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The Long Range Planning Committee of the Society for Political Methodology
This committee that met during 2006-2007, recommended the establishment of a designation of "Fellow of the Society for Political Methodology" to acknowledge individuals who have made outstanding scholarly contributions to the field. Specifically, the following definition was used:
"Selection to the position of Fellow of the Society for Political
Methodology honors individuals who have made outstanding scholarly
contributions to the development of political methodology, and
whose methodological work has had a major international impact on
subsequent scholarship in the field, in the discipline more
broadly, and where appropriate in other areas."
Fellows of the Society for Political Methodology
- 2012 Andrew Martin, Washington University in St. Louis Show/Hide
I am extremely pleased to announce that Andrew D. Martin of the Department of Political Science at Washington University--St. Louis is this year's addition to the SPM Fellows. In addition to recognizing a body of work becoming a Fellow means joining the Society's governing board.
When we established this status it was determined that “Selection to the position of Fellow of the Society for Political Methodology honors individuals who have made outstanding scholarly contributions to the development of political methodology, and whose methodological work has had a major international impact on subsequent scholarship in the field, in the discipline more broadly, and where appropriate in other areas.” Professor (and now Dean) Martin has accumulated a distinguished record of achievement in political methodology, applied statistics, and American politics. In Dr. Martin, we believe that we are adding a colleague of high distinction to the ranks as a new Fellow of the Society. Andrew Martin's contributions to political methodology are impressive. His 2002 article with Kevin Quinn won the 2001 Harold Gosnell Prize. In this work, they give the first estimate of ideal points for justices on the U.S. Supreme Court and how these change over time using data from The United States Supreme Court Judicial Database with a dynamic spatial model built on item response theory (IRT) foundations. His contributions to applied Markov chain Monte Carlo are important. With Kevin Quinn and Jong Hee Park, he created MCMCpack, which has helped innumerable researchers estimate complex Bayesian models. He has substantially furthered political methodology in a practical and important way through his program for training sitting United States judges to understand statistics as introduced in the courtroom. With coauthors, he has also developed The Supreme Court Database, enabling ready access to a deeper range of the Court's data for a wide range of scholars. Andrew Martin has published in many law reviews, and all of our top journals in political science. This includes, of course, the number one 5-year impact-factor journal in the discipline: Political Analysis. In addition, Dr. Martin has published methodological articles in statistics, sociology, medicine, and natural science journals.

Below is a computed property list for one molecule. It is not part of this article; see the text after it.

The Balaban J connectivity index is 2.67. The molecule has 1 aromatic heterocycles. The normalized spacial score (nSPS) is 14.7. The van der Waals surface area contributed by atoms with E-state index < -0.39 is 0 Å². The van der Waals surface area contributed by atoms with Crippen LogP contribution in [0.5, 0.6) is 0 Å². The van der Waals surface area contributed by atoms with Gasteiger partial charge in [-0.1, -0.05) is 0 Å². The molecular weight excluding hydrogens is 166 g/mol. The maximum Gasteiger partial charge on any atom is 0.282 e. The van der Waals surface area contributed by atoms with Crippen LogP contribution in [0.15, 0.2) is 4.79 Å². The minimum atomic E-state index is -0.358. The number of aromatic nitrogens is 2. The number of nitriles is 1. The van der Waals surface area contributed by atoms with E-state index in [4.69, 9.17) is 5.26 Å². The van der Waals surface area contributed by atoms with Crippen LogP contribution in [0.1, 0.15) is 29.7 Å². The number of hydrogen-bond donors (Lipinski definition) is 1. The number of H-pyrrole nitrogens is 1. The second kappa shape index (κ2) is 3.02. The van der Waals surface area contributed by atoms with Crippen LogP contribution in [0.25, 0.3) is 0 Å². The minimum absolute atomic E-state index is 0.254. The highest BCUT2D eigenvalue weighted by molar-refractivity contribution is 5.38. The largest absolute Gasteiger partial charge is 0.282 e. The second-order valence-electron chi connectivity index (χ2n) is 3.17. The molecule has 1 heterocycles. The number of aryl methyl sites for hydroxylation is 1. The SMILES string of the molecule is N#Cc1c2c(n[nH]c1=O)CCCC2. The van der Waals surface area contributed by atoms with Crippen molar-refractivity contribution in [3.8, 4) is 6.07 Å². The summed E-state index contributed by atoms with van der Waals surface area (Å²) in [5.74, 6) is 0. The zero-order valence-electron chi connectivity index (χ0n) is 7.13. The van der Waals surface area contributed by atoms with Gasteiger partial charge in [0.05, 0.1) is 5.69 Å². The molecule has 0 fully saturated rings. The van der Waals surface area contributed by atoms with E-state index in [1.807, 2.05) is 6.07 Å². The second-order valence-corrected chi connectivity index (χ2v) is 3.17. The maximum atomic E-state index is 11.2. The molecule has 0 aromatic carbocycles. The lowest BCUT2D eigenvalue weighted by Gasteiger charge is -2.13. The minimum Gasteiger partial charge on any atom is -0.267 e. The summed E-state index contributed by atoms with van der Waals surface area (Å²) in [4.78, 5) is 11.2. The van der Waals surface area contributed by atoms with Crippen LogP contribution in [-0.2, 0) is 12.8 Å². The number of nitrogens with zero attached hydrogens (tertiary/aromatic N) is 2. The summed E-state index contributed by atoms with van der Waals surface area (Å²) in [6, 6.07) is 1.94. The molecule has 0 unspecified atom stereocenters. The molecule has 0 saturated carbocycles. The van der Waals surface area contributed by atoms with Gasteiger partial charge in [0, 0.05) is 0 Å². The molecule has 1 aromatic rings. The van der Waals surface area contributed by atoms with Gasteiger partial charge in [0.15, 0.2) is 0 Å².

- 2011 Stanley Feldman, State University of New York at Stony Brook
- 2010 R. Michael Alvarez, California Institute of Technology and John Brehm, University of Chicago
- 2009 Charles Franklin, Keith Poole, and Howard Rosenthal
- 2008 Christopher Achen, Larry Bartels, Nathaniel Beck, Janet Box-Steffensmeier, Henry Brady, Robert Erikson, John Freeman, Jeff Gill, Simon Jackman. John Jackson, Jonathan Katz, Gary King, John Londregan, Walter Mebane, Jonathan Nagler, Douglas Rivers, Phil Schrodt, Phil Shively, James Stimson, Langche Zeng